So, again, we believe all these features of the statute go hand-in-hand to work with each other. I don't think you need bright-line safe harbors, so much as a totality of the circumstances and guidelines. I think, especially, we're going to have to do this on a case-by-case adjudication basis. We're going to have to work out a number of things, for example, technological and economic feasibility. These can come up in a variety of ways. We've listed some in our comments, where we think the FCC should provide guidance and say, "Yeah, these sorts of things might be problems."


And I absolutely agree that where the provider has been denied a right of way, that's a significant issue. And you can't be held accountable for what you can't do. We've said in our statute, this is about not asking ISBs to do the impossible. But it is asking them to take a broader view of what is possible, to avoid the traditional problem of cherry-picking, in provision of services. Finally, in light of the concern about the Supreme Court and these rules, I will point out two things.


One, we had, in the Supreme Court's case last week, with regard to the Indian adoption laws, that Congress can act, pursuant to other goals, when it creates what look like racial preferences. So, there, the Court acknowledged that Congress was concerned with preserving the political structure of tribes, the culture of tribes. And that was important. Now, they punted on the equal protection question, but there was an acknowledgement that that was a valid goal of Congress here. We are talking about ensuring universal provision of broadband, which is, again, a valid goal of Congress.


And I will conclude with this thought experiment. Let us pretend that the FCC said "We’re going to go with disparate impact for income discrimination, but disparate treatment for racial discrimination. And what would we say then? Would we still have the same fear that the Supreme Court would come in and say you can't do disparate impact based on low income? That Congress can't have concerns, with regard to income discrimination? That there's no history of cherry-picking in telecommunications? I think not.


And if we agree that income provides a suitable reason for disparate impact analysis, I think that we can take the same approach with regard to racial discrimination, religious discrimination, and say, "Yeah, this is what Congress intended. Congress intended the same thing that they intended with low-income discrimination in these categories," and that the Court should view this as a Communications Act universal service provision, rather than an attempt to remedy past wrongs, such as the housing anti-discrimination provisions.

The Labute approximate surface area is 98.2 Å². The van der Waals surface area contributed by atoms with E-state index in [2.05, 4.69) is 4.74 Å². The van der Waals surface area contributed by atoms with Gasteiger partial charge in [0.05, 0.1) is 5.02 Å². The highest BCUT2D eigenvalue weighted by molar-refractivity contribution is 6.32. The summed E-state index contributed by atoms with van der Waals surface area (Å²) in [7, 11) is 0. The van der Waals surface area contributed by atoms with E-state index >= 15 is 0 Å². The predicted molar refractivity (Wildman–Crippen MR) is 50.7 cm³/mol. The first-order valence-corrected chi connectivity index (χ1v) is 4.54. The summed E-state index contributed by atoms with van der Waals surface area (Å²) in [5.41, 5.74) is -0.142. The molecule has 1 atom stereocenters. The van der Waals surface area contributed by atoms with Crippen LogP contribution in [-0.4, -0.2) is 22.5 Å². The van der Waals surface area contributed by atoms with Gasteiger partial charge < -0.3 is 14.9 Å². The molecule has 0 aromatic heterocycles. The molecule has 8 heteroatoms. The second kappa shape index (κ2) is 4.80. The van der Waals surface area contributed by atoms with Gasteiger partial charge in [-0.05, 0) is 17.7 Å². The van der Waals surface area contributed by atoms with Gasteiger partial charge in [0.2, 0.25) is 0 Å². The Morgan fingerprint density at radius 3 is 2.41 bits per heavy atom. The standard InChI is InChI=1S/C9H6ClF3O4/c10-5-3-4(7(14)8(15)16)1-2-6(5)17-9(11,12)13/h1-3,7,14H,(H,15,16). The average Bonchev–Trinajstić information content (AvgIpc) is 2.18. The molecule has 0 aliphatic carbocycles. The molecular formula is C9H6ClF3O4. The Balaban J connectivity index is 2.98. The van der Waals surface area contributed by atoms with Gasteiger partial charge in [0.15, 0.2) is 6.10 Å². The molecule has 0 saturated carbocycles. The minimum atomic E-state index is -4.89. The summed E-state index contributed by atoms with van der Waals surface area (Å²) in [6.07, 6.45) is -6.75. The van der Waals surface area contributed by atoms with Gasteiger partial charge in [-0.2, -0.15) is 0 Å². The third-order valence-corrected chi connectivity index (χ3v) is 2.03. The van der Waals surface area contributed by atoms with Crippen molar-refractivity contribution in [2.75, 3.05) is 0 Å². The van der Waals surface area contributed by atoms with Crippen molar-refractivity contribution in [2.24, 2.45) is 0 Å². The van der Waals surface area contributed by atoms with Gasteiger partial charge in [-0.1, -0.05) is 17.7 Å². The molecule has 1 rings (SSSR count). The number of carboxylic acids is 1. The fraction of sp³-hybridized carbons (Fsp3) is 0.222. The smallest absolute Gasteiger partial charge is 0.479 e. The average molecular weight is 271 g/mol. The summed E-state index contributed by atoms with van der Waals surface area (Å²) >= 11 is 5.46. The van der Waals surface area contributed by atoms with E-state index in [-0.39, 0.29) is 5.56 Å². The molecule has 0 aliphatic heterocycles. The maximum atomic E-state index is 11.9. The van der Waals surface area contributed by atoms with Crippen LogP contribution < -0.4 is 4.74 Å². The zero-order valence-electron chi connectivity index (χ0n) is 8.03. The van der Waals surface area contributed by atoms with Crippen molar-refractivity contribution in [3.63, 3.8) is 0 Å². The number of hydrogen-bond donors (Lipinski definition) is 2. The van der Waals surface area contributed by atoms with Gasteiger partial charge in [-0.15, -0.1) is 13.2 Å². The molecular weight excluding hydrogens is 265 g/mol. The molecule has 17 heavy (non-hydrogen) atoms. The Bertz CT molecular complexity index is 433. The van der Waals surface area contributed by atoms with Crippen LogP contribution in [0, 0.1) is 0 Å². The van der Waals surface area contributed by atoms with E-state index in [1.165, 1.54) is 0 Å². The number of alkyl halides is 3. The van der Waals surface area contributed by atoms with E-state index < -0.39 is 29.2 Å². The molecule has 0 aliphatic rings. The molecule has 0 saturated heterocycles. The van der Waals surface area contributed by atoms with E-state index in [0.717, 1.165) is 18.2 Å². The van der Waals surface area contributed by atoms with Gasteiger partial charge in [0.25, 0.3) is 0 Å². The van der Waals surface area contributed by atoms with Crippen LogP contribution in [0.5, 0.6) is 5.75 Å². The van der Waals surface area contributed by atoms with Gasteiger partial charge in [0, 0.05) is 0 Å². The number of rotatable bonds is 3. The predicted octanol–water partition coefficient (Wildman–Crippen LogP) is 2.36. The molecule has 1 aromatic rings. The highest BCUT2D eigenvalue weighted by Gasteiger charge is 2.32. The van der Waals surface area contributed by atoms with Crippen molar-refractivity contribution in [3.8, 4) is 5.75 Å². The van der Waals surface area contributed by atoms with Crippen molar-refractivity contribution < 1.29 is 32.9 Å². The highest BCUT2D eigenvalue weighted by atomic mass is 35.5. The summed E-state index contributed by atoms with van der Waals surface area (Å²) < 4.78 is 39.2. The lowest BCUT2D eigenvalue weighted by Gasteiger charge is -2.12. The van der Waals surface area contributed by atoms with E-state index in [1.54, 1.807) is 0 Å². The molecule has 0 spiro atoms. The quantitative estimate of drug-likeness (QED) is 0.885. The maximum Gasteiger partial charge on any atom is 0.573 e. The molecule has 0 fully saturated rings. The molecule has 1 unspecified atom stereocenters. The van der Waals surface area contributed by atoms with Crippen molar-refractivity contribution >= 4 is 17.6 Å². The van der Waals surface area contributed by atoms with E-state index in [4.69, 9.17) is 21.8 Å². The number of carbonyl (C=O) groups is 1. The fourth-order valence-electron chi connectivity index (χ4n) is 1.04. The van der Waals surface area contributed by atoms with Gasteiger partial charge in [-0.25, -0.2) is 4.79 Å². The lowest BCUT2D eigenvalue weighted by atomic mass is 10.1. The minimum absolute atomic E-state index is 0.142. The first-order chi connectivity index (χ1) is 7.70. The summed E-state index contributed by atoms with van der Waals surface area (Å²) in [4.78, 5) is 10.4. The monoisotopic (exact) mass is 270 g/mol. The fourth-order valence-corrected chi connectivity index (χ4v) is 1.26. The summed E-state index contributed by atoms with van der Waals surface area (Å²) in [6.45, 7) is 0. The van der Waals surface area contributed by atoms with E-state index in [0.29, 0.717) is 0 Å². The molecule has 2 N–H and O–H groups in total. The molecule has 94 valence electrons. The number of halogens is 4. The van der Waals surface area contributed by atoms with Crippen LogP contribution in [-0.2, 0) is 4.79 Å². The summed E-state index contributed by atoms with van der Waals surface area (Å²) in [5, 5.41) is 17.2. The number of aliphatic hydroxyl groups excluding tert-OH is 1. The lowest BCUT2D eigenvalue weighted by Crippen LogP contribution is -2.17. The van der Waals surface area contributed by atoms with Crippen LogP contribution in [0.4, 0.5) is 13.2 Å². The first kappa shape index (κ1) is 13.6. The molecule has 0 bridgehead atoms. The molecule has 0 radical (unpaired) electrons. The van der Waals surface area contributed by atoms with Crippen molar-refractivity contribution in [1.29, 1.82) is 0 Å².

Randolph J. May:  Harold, you are inside of my mind, which worries me a little bit. But I was going to ask you about Clint's reference to the Supreme Court, which, to me, would seem to be a valid concern, and may still be. But you anticipated that and gave a response to that. And Clint may have a further response to that, and whatever else he wants to add at this point. Clint?


Clint Odom:  Thank you. First, Harold referenced the fact that the NPRM, and probably the NOI before that, was a fairly open-ended set of questions. He may be a bit too modest here in his description of the NPRM. PK has always been an avid advocate, and a very strong voice of the FCC. My sense, from just being around the place for a while, is that the FCC is probably writing bits and pieces, if not the entirety of what this report and order is going to look like. Congress has given the agency a deadline of November 15th.


The addition, potentially, of Anna Gomez to the FCC shifts the dynamic of the FCC and probably gives the chairwoman a lot more leeway as to what the content of those rules are going to be. Public Knowledge, and even my former colleagues in the civil rights bar, have been in and I think they have been very persuasive advocates at the FCC. And I think some of the things that appear to be open questions may not be completely open. They may actually be decided. And I hope they've been decided in the very smart way that Harold has articulated. That gives a lot of shrift to constitutional law principles, and tries to avoid constitutional questions.


Even if one were able to satisfy constitutional questions or avoid them entirely, there's still the basic question that Seth identified aptly at the beginning of his remarks, which is, what is the actual authority of the FCC to act here? And will it overreach in adopting a report and order? That is my concern. I'm a former staffer of the General Counsel's Office at the FCC. I reviewed, probably, hundreds of rulemaking items, all with an eye to whether it creates legal risk. And what is that legal risk? There is legal risk here, completely, and overreach — just plain vanilla administrative law violations — if the FCC overreaches in what it's proposing to do here.